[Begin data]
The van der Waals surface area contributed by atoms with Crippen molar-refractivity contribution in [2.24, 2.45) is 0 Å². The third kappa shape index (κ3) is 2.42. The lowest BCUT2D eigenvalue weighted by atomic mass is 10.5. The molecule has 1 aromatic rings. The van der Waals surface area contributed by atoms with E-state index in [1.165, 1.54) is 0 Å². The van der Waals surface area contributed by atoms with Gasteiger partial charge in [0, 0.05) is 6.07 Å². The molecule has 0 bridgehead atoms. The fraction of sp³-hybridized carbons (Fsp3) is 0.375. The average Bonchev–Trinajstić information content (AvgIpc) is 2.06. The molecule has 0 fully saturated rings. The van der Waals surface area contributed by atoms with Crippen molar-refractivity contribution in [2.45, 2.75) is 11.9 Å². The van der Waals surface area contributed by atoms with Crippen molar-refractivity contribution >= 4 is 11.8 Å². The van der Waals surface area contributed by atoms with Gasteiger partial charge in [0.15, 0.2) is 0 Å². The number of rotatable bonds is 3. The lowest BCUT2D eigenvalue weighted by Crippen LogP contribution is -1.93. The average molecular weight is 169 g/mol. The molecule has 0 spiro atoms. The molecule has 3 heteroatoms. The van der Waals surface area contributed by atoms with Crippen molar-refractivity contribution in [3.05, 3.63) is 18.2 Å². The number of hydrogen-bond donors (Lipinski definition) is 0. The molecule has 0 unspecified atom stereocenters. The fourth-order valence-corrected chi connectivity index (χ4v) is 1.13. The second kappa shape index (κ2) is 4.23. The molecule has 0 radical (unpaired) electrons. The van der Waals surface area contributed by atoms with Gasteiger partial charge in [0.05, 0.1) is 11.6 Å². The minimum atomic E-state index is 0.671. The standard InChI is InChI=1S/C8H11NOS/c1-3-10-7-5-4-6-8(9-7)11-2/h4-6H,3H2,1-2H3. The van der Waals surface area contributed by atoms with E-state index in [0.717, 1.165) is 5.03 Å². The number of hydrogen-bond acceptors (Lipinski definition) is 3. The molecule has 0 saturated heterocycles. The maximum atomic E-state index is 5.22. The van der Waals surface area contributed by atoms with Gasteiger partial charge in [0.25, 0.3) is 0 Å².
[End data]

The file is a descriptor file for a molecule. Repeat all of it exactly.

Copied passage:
The van der Waals surface area contributed by atoms with Crippen molar-refractivity contribution in [2.24, 2.45) is 0 Å². The third kappa shape index (κ3) is 2.42. The lowest BCUT2D eigenvalue weighted by atomic mass is 10.5. The molecule has 1 aromatic rings. The van der Waals surface area contributed by atoms with E-state index in [1.165, 1.54) is 0 Å². The van der Waals surface area contributed by atoms with Gasteiger partial charge in [0, 0.05) is 6.07 Å². The molecule has 0 bridgehead atoms. The fraction of sp³-hybridized carbons (Fsp3) is 0.375. The average Bonchev–Trinajstić information content (AvgIpc) is 2.06. The molecule has 0 fully saturated rings. The van der Waals surface area contributed by atoms with Crippen molar-refractivity contribution in [2.45, 2.75) is 11.9 Å². The van der Waals surface area contributed by atoms with Crippen molar-refractivity contribution >= 4 is 11.8 Å². The van der Waals surface area contributed by atoms with Gasteiger partial charge in [0.15, 0.2) is 0 Å². The number of rotatable bonds is 3. The lowest BCUT2D eigenvalue weighted by Crippen LogP contribution is -1.93. The average molecular weight is 169 g/mol. The molecule has 0 spiro atoms. The molecule has 3 heteroatoms. The van der Waals surface area contributed by atoms with Crippen molar-refractivity contribution in [3.05, 3.63) is 18.2 Å². The number of hydrogen-bond donors (Lipinski definition) is 0. The molecule has 0 unspecified atom stereocenters. The fourth-order valence-corrected chi connectivity index (χ4v) is 1.13. The second kappa shape index (κ2) is 4.23. The molecule has 0 radical (unpaired) electrons. The van der Waals surface area contributed by atoms with Gasteiger partial charge in [0.05, 0.1) is 11.6 Å². The minimum atomic E-state index is 0.671. The standard InChI is InChI=1S/C8H11NOS/c1-3-10-7-5-4-6-8(9-7)11-2/h4-6H,3H2,1-2H3. The van der Waals surface area contributed by atoms with E-state index in [0.717, 1.165) is 5.03 Å². The number of hydrogen-bond acceptors (Lipinski definition) is 3. The molecule has 0 saturated heterocycles. The maximum atomic E-state index is 5.22. The van der Waals surface area contributed by atoms with Gasteiger partial charge in [0.25, 0.3) is 0 Å².